Under the Ottomans, Palestine continued to be linked administratively to Damascus until 1830, when it was placed under Sidon, then under Acre, then once again under Damascus. In 1887-88 the local governmental units of the Ottoman Empire were finally settled, and Palestine was divided into the administrative divisions (sing., mutasarrifiyah) of Nabulus and Acre, both of which were linked with the vilayet (largest Ottoman administrative division, similar to a province) of Beirut and the autonomous mutasarrifiyah of Jerusalem, which dealt directly with Constantinople.

For the first three centuries of Ottoman rule, Palestine was relatively insulated from outside influences. At the end of the eighteenth century, Napoleon's abortive attempt to establish a Middle East empire led to increased Western involvement in Palestine. The trend toward Western influence accelerated during the nine years (1831-40) that the Egyptian viceroy Muhammad Ali and his son Ibrahim ruled Palestine. The Ottomans returned to power in 1840 with the help of the British, Austrians, and Russians. For the remainder of the nineteenth century, Palestine, despite the growth of Christian missionary schools and the establishment of European consulates, remained a mainly rural, poor but self-sufficient, introverted society. Demographically its population was overwhelmingly Arab, mainly Muslim, but with an important Christian merchant and professional class residing in the cities. The Jewish population of Palestine before 1880 consisted of fewer than 25,000 people, two-thirds of whom lived in Jerusalem where they made up half the population (and from 1890 on more than half the population). These were Orthodox Jews, many of whom had immigrated to Palestine simply to be buried in the Holy Land, and who had no real political interest in establishing a Jewish entity. They were supported by alms given by world Jewry.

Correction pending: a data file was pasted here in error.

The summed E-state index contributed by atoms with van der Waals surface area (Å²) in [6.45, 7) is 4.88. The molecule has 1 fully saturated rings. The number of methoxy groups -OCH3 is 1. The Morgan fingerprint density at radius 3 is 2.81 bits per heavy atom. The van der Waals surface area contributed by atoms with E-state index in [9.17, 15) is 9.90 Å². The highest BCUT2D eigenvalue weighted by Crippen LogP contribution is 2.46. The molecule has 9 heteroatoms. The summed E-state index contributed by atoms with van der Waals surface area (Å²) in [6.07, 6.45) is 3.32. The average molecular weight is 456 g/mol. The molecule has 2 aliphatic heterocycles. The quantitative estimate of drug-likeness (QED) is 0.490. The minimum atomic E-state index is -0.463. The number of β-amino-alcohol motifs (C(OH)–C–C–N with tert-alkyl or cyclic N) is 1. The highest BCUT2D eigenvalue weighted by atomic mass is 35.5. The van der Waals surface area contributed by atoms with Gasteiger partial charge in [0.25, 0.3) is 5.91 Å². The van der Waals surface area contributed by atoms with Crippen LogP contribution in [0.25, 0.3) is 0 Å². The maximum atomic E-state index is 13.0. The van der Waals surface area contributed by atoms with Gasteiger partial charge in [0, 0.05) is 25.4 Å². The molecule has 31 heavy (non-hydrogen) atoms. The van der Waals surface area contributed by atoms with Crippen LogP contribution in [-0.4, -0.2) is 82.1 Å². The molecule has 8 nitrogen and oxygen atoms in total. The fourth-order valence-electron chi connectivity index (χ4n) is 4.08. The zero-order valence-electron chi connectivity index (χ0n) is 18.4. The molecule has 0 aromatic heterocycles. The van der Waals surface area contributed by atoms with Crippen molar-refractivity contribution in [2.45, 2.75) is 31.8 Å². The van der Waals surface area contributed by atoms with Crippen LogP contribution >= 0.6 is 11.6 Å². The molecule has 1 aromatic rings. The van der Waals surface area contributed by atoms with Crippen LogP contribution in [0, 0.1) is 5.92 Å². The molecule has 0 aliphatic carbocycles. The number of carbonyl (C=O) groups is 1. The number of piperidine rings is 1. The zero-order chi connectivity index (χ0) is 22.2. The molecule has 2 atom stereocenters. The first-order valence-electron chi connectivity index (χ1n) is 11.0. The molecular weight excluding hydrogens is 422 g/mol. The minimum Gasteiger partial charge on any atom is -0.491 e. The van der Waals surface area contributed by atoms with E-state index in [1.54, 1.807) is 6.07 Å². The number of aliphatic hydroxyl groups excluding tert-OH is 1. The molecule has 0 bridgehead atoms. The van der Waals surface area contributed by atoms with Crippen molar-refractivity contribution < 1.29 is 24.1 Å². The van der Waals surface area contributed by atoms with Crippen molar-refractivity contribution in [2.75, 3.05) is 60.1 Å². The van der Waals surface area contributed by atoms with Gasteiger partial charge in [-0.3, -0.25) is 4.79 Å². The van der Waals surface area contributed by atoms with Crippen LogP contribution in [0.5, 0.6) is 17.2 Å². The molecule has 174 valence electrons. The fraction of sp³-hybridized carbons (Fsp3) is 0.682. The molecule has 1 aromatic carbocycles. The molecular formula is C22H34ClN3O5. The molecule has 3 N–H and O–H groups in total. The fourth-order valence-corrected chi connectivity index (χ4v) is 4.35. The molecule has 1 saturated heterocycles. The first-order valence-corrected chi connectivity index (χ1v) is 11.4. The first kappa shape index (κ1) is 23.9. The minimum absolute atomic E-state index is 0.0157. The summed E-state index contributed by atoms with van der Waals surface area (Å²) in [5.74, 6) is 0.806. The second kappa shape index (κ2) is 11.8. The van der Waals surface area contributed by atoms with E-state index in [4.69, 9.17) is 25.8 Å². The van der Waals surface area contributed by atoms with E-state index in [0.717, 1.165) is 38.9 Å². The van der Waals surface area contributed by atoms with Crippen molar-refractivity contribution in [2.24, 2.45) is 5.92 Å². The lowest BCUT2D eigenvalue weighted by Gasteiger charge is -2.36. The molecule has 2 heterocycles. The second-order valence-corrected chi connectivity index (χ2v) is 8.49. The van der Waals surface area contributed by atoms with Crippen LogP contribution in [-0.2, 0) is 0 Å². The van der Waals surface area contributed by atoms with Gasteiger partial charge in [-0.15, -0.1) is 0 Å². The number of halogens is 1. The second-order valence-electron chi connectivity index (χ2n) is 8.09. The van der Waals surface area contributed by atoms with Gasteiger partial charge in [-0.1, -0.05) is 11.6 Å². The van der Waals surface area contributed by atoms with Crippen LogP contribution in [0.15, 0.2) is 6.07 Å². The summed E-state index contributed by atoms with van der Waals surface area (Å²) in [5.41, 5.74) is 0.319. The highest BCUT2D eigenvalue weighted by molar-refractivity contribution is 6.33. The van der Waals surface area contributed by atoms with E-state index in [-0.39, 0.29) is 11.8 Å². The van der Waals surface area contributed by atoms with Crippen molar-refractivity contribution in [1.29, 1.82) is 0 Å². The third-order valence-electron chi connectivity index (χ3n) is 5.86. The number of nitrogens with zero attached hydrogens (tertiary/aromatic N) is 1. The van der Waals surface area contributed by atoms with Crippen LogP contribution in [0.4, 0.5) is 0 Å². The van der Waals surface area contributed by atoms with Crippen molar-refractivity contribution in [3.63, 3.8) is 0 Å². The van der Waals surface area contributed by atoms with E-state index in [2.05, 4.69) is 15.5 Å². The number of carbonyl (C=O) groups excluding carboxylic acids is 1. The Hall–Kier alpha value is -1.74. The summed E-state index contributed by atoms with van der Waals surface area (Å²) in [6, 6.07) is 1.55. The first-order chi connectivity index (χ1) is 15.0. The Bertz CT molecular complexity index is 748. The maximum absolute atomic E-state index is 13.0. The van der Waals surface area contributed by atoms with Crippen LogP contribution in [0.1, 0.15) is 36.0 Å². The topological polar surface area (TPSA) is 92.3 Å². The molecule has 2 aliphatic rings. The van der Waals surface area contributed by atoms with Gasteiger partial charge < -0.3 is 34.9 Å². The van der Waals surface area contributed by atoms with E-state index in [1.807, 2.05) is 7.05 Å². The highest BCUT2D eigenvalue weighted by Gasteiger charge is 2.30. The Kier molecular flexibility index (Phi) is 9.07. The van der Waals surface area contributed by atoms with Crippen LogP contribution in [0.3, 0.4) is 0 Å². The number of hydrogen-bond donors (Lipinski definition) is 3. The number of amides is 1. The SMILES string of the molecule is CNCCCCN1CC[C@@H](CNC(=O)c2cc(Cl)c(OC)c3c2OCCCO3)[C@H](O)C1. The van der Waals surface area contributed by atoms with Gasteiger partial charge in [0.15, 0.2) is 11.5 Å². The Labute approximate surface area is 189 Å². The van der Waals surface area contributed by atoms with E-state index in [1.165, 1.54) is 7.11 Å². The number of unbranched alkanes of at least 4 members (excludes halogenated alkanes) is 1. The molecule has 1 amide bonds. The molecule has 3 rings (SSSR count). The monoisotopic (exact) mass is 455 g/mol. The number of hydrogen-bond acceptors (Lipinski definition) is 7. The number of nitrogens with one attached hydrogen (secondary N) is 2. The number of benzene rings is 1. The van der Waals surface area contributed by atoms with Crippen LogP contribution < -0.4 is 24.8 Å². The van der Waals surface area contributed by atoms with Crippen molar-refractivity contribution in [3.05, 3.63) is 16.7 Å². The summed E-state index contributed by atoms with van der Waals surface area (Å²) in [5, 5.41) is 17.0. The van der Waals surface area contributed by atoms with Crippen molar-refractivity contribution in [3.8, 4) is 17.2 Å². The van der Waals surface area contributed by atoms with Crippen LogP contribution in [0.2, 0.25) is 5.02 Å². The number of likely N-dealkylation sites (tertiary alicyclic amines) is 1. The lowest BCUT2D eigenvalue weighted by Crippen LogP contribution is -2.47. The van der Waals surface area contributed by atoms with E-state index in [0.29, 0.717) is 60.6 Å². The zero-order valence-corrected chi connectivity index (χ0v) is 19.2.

The nineteenth century saw a revival of interest in Palestine on the part of Christians as well as Jews. Missionaries came from the West; pilgrims from Russia flocked every Eastertide to the Holy Land. The Greek and Latin churches established headquarters in Jerusalem. The quarrels among Christian sects became so scandalous that the Sultan was forced to install a Turkish guard to keep the peace in the church of the Holy Sepulchre.

The West European Jews became actively interested in the helpless situation of the Palestinian Jews, and in the course of the nineteenth century established schools, workrooms, hospitals and other institutions.